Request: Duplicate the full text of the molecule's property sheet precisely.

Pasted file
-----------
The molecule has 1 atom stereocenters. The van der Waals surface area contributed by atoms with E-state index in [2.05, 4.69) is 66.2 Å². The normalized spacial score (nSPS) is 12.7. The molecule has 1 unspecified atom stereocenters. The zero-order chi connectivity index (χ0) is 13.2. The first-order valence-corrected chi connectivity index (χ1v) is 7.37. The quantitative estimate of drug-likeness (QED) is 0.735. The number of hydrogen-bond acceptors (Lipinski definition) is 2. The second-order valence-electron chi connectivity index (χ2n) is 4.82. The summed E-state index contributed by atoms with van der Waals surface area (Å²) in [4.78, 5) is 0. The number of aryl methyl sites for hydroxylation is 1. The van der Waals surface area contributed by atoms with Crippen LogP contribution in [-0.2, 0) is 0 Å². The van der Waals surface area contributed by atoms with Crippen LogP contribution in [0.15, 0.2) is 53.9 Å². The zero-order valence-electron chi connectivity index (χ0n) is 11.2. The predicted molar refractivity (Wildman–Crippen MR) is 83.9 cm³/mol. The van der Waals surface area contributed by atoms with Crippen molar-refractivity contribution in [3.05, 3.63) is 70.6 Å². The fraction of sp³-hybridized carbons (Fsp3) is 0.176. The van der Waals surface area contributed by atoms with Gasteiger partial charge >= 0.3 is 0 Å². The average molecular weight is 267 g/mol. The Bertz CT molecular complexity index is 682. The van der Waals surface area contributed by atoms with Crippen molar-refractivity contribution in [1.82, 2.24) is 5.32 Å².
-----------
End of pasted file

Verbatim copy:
The molecule has 1 atom stereocenters. The van der Waals surface area contributed by atoms with E-state index in [2.05, 4.69) is 66.2 Å². The normalized spacial score (nSPS) is 12.7. The molecule has 1 unspecified atom stereocenters. The zero-order chi connectivity index (χ0) is 13.2. The first-order valence-corrected chi connectivity index (χ1v) is 7.37. The quantitative estimate of drug-likeness (QED) is 0.735. The number of hydrogen-bond acceptors (Lipinski definition) is 2. The second-order valence-electron chi connectivity index (χ2n) is 4.82. The summed E-state index contributed by atoms with van der Waals surface area (Å²) in [4.78, 5) is 0. The number of aryl methyl sites for hydroxylation is 1. The van der Waals surface area contributed by atoms with Crippen LogP contribution in [-0.2, 0) is 0 Å². The van der Waals surface area contributed by atoms with Crippen LogP contribution in [0.15, 0.2) is 53.9 Å². The zero-order valence-electron chi connectivity index (χ0n) is 11.2. The predicted molar refractivity (Wildman–Crippen MR) is 83.9 cm³/mol. The van der Waals surface area contributed by atoms with Crippen molar-refractivity contribution in [3.05, 3.63) is 70.6 Å². The fraction of sp³-hybridized carbons (Fsp3) is 0.176. The van der Waals surface area contributed by atoms with Gasteiger partial charge >= 0.3 is 0 Å². The average molecular weight is 267 g/mol. The Bertz CT molecular complexity index is 682. The van der Waals surface area contributed by atoms with Crippen molar-refractivity contribution in [1.82, 2.24) is 5.32 Å².